Interior Minister Sar Kheng again called on all leaders, civil servants and the national police to avoid partisanship, nepotism and abuse of power after the ruling Cambodian People’s Party (CPP) won an expected landslide victory in the national elections.
Deputy Prime Minister Kheng on Sunday wrote on his official Facebook page a message intended for government officials at all levels.
He first praised them for “the great efforts in achieving major accomplishments for the country and its people, especially duties related to the recent national elections”.
Kheng’s remarks were made after preliminary results released by the National Election Committee (NEC) confirmed that the CPP will likely take all 125 seats in the National Assembly.
The election has been criticised by many Western voices for its exclusion of the court-dissolved Cambodia National Rescue Party (CNRP).
“All the results and achievements have contributed significantly to the accomplishments of the fifth legislature of the National Assembly for 2013-18 which was a great historic success, especially in maintaining peace, stability, security, territorial integrity, national sovereignty, social and economic development and [improving] people’s lives,” he said.
He said there were still challenges for the next government, which included strengthening peace, stability and rural development in order to improve the nation’s living standards.
He specifically cited the need to maintain roads, electricity, water irrigation and levels of cleanliness.
“In this regard, I strongly believe all of you are ready to take part in the responsibility with the highest willingness to promote national interests as a top priority. Do only things that are good, do not discriminate . . . and do not abuse power,” he said.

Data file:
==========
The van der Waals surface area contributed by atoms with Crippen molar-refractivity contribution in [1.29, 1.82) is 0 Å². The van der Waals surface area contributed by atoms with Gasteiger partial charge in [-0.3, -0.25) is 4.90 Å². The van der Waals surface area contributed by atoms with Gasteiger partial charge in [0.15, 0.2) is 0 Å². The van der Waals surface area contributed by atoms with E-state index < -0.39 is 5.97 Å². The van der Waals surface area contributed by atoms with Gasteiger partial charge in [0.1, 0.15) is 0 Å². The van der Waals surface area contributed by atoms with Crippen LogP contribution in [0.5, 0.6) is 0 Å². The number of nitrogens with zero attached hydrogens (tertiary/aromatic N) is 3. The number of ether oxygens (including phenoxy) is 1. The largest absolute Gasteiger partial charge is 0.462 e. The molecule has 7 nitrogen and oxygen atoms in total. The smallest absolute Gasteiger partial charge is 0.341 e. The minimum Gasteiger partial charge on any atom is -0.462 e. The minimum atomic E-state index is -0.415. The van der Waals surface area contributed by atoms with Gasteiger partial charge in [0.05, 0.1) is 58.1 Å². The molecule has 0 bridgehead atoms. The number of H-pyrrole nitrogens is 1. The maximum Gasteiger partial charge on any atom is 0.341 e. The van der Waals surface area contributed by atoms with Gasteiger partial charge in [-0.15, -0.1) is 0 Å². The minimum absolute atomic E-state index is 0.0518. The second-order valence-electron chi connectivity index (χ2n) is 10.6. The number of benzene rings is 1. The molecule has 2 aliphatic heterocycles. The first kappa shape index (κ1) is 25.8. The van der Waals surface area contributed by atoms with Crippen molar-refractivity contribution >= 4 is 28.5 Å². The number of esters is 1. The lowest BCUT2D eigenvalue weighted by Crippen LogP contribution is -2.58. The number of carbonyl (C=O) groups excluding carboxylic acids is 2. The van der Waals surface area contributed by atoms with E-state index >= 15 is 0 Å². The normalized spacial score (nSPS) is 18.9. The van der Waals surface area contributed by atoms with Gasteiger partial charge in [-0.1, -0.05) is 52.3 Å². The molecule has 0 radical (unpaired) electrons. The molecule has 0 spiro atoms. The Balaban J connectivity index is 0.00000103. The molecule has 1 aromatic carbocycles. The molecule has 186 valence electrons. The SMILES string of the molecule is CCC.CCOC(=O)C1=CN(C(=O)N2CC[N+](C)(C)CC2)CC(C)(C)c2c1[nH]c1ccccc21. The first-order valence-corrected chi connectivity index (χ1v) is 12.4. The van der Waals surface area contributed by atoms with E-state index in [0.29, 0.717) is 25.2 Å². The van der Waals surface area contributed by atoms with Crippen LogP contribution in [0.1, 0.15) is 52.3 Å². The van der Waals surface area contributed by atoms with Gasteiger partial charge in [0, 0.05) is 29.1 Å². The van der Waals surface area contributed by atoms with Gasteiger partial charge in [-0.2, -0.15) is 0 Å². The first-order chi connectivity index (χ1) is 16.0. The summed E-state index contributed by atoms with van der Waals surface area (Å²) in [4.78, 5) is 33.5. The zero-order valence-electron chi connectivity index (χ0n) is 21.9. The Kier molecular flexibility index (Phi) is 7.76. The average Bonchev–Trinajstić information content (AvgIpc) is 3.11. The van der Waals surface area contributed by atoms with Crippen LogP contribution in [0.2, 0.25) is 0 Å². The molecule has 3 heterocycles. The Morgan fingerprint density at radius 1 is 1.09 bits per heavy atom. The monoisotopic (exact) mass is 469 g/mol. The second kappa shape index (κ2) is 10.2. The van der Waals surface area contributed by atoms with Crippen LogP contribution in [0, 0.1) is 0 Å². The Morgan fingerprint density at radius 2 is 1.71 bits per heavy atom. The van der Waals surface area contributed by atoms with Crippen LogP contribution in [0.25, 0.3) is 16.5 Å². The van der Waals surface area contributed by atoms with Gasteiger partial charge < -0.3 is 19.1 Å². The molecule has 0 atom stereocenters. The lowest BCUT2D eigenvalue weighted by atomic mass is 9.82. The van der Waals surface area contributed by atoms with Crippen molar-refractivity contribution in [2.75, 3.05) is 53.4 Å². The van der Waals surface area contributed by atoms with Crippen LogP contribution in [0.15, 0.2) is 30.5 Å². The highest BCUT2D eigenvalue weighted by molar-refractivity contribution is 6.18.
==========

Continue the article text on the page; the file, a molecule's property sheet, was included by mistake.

Transparency International Cambodia executive director Preap Kol said Kheng’s remarks were a “good gesture” but called for the actual implementation of what he had called for.
“I think making an appeal or sharing good wisdom from a leader is a good gesture, but it is never enough and [leaders] usually don’t lead by example, especially in the context of Cambodia where such problems are so widespread and deeply rooted.
“Therefore, messages must come with concrete implementation mechanisms and punishments if the officials fail to comply.
“To increase effectiveness, there should also be participatory monitoring and an evaluation tool in which the ordinary people can participate,” he told The Post.
Cambodia-based Affiliated Network for Social Accountability in East Asia and the Pacific executive director San Chey said Cambodians have a duty to pay taxes and that none can escape it. Hence, public service providers should not set conditions [to provide them with services].
“I think what [Kheng] said is the concept of leaders and, specifically, his personal perspective as a leader. Leaders’ concepts are just ideas, but in order to achieve the long-term vision of the leaders, specific policies need to be implemented,” Chey said.
“He told the officials not to discriminate, but when the officials still discriminate, they should be punished.
“Without punishment, the bad officers will continue to discriminate against people ... don’t speak to gain popularity, but speak to ensure actual implementation,” he said.